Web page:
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Thank you to everyone who came to our benefit party!

And a particular thanks to our performers and volunteers:

Our ace party-planning dynamo, El Beh

Magician Christian Cagigal

Magician Luigi Anzivino

Auctioneer Jason Brock

Pianist Tal Ariel

The Matinees

DJ Anne Allison

Ray Oppenheimer

Greg Wrenn

Maryssa Wanlass

Kelli Zehnder

Cassidy Jamahl Brown

Sandra Pulley

Eve Uberman

Mugwumpin is "reinventing the very model of a theatre season"--read more!
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These maps point me in no direction

At a certain point in the process of making This Is All I Need, I wandered around my apartment looking for things that I can’t explain why I own.  I had trouble doing so, until I opened up a cabinet and found a large stack of maps.  Not the useful kind of maps that people might have in their glove compartments, but maps saved from National Geographic magazines or topographical maps pulled out of Free Stuff boxes at the library or city maps of foreign cities from long-ago travels.  I’ve had most of them for years.  I can’t say definitively why.

Partly, they’re just aesthetically pleasing to me.  But I don’t take them out and look at them frequently.  Or ever.  I don’t consciously think of them as a collection.  Really, I think that they somehow represent an opportunity for me: someday, I tell myself, I will Do Something with them.  And while it’s true that I have used them on occasion (they have made great wrapping paper), the Something that I tell myself I will Do is grander than that.  Maybe I will make amazing art pieces with them someday.  But I don’t really make visual art, and I’m not much of a crafter.  Maybe I simply don’t want these lovely things to go to waste, so I hold on to them. But they're just taking up space in a cabinet, doing nothing.  Logically I should get rid or them, yet I've never been able to bring myself to do so.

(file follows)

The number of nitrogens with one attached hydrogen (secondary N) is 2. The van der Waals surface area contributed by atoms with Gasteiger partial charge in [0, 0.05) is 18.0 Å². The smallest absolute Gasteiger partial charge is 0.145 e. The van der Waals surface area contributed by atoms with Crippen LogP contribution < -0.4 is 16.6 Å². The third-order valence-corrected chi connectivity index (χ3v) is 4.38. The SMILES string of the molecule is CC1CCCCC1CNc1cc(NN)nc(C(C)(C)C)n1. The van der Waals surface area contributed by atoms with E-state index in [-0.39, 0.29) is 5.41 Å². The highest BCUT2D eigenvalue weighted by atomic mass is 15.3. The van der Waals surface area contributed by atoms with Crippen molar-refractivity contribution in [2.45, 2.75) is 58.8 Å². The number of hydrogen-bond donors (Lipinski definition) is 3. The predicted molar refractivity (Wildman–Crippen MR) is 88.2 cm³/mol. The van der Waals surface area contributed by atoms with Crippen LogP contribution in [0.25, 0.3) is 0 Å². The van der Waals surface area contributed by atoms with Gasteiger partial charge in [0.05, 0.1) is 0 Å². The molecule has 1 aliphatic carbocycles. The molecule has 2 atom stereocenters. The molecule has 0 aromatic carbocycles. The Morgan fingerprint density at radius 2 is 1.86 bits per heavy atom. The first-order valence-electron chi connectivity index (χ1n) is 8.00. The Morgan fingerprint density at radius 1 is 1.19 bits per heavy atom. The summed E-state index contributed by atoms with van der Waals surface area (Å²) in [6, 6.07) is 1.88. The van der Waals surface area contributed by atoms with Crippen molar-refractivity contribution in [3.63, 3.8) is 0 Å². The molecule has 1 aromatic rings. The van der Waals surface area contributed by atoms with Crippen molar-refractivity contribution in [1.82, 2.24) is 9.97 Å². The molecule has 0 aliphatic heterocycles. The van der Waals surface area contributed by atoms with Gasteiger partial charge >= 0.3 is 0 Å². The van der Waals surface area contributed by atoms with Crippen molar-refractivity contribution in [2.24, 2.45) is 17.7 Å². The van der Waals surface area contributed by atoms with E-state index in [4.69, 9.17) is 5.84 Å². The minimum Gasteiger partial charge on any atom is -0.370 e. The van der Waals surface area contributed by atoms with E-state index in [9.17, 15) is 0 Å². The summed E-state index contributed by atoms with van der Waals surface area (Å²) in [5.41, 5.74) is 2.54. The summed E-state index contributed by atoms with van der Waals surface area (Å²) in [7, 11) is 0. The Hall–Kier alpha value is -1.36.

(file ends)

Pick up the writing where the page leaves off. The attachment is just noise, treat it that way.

I think this is a large part of Mugwumpin's fascination with our possessions: we undeniably have relationships with the inanimate objects in our life, but they are decidedly one-sided.  Anything we get back from these objects is the result of anthropomorphizing or magical thinking.  But it's still a relationship, not so very different from the relationships we have with people.  There is still a connection.  But while relationships between two people are infinitely more complex (both people, after all, are probably engaging in all sorts of magical thinking and illogic and projection), our connections with our things allow us to look at the inexplicable ways we behave in relationship with others, while isolating the source of complexity.  Our things, after all, want nothing from us. (Right?)

Naturally, I brought the maps to rehearsal to see if they would prove useful.  While they didn’t find a place in the show, this type of relationship with our stuff has fascinated us: potent, illogical, unexplainable.  And above all, personal.  Thank you to the cast, production team, and numerous friends and family members who have plunged into their mysterious relationships with their stuff to enrich this performance.

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Reader Comments (3)

Maps are going to be a thing of the past. Children growing up today may never know what a paper map looks like. Maybe holding on to those maps will turn out to a good idea one day.

February 16, 2011 | Unregistered CommenterCrystal

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November 20, 2011 | Unregistered Commentersmyetv smyetv

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